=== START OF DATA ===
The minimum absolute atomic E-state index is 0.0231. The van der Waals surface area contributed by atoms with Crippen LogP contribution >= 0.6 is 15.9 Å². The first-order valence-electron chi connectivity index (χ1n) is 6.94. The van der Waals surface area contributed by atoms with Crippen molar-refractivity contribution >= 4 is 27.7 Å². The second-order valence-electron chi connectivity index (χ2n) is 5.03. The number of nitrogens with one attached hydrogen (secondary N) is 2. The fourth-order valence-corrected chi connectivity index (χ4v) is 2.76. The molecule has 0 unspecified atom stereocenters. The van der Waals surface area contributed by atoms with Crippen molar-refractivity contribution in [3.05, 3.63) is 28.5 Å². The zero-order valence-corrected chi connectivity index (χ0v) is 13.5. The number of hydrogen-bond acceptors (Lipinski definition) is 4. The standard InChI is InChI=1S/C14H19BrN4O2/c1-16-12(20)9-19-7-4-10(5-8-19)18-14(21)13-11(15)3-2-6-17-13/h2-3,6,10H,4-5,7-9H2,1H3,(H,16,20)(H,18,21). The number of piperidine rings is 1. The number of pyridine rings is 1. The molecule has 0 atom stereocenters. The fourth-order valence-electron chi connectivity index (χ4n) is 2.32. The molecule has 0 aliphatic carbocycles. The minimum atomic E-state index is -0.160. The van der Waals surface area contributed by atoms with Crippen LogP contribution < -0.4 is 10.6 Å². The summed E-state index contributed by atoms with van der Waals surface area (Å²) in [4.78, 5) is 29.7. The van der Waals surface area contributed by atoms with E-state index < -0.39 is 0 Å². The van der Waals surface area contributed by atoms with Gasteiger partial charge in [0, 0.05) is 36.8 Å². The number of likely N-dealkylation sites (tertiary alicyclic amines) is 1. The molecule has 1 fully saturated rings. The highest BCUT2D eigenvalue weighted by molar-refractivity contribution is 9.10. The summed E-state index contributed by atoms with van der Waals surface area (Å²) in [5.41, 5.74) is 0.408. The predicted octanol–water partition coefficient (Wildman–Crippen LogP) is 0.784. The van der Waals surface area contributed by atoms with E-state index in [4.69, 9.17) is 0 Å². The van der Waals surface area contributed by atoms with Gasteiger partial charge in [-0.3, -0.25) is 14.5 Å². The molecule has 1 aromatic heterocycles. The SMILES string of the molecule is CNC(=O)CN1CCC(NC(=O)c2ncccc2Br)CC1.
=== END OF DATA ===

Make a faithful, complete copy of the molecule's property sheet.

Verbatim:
The minimum absolute atomic E-state index is 0.0231. The van der Waals surface area contributed by atoms with Crippen LogP contribution >= 0.6 is 15.9 Å². The first-order valence-electron chi connectivity index (χ1n) is 6.94. The van der Waals surface area contributed by atoms with Crippen molar-refractivity contribution >= 4 is 27.7 Å². The second-order valence-electron chi connectivity index (χ2n) is 5.03. The number of nitrogens with one attached hydrogen (secondary N) is 2. The fourth-order valence-corrected chi connectivity index (χ4v) is 2.76. The molecule has 0 unspecified atom stereocenters. The van der Waals surface area contributed by atoms with Crippen molar-refractivity contribution in [3.05, 3.63) is 28.5 Å². The zero-order valence-corrected chi connectivity index (χ0v) is 13.5. The number of hydrogen-bond acceptors (Lipinski definition) is 4. The standard InChI is InChI=1S/C14H19BrN4O2/c1-16-12(20)9-19-7-4-10(5-8-19)18-14(21)13-11(15)3-2-6-17-13/h2-3,6,10H,4-5,7-9H2,1H3,(H,16,20)(H,18,21). The number of piperidine rings is 1. The number of pyridine rings is 1. The molecule has 0 atom stereocenters. The fourth-order valence-electron chi connectivity index (χ4n) is 2.32. The molecule has 0 aliphatic carbocycles. The minimum atomic E-state index is -0.160. The van der Waals surface area contributed by atoms with Crippen LogP contribution < -0.4 is 10.6 Å². The summed E-state index contributed by atoms with van der Waals surface area (Å²) in [4.78, 5) is 29.7. The van der Waals surface area contributed by atoms with E-state index < -0.39 is 0 Å². The van der Waals surface area contributed by atoms with Gasteiger partial charge in [0, 0.05) is 36.8 Å². The number of likely N-dealkylation sites (tertiary alicyclic amines) is 1. The molecule has 1 fully saturated rings. The highest BCUT2D eigenvalue weighted by molar-refractivity contribution is 9.10. The summed E-state index contributed by atoms with van der Waals surface area (Å²) in [5.41, 5.74) is 0.408. The predicted octanol–water partition coefficient (Wildman–Crippen LogP) is 0.784. The van der Waals surface area contributed by atoms with E-state index in [4.69, 9.17) is 0 Å². The van der Waals surface area contributed by atoms with Gasteiger partial charge in [-0.3, -0.25) is 14.5 Å². The molecule has 1 aromatic heterocycles. The SMILES string of the molecule is CNC(=O)CN1CCC(NC(=O)c2ncccc2Br)CC1.